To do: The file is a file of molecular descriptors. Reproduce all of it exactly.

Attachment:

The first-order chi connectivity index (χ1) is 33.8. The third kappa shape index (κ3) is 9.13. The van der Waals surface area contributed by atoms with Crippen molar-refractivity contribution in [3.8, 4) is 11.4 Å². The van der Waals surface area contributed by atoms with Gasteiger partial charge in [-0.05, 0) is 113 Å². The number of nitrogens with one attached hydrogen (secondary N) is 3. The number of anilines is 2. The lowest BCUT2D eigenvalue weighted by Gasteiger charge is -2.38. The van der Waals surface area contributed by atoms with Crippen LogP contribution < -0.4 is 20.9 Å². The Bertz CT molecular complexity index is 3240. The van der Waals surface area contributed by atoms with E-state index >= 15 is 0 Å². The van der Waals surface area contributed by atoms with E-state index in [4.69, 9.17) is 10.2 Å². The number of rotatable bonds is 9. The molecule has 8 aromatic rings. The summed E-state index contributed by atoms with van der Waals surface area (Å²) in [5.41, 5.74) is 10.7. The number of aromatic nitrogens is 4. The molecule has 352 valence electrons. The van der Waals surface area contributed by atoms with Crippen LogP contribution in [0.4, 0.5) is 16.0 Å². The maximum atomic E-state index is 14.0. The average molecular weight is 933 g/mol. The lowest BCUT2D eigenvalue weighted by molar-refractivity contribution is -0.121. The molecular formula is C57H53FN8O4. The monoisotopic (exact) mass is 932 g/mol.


The first-order chi connectivity index (χ1) is 33.8. The third kappa shape index (κ3) is 9.13. The van der Waals surface area contributed by atoms with Crippen molar-refractivity contribution in [3.8, 4) is 11.4 Å². The van der Waals surface area contributed by atoms with Gasteiger partial charge in [-0.05, 0) is 113 Å². The number of nitrogens with one attached hydrogen (secondary N) is 3. The number of anilines is 2. The lowest BCUT2D eigenvalue weighted by Gasteiger charge is -2.38. The van der Waals surface area contributed by atoms with Crippen LogP contribution < -0.4 is 20.9 Å². The Bertz CT molecular complexity index is 3240. The van der Waals surface area contributed by atoms with E-state index >= 15 is 0 Å². The van der Waals surface area contributed by atoms with E-state index in [4.69, 9.17) is 10.2 Å². The number of rotatable bonds is 9. The molecule has 8 aromatic rings. The summed E-state index contributed by atoms with van der Waals surface area (Å²) in [5.41, 5.74) is 10.7. The number of aromatic nitrogens is 4. The molecule has 352 valence electrons. The van der Waals surface area contributed by atoms with Crippen LogP contribution in [0.4, 0.5) is 16.0 Å². The maximum atomic E-state index is 14.0. The average molecular weight is 933 g/mol. The lowest BCUT2D eigenvalue weighted by molar-refractivity contribution is -0.121. The molecular formula is C57H53FN8O4. The monoisotopic (exact) mass is 932 g/mol.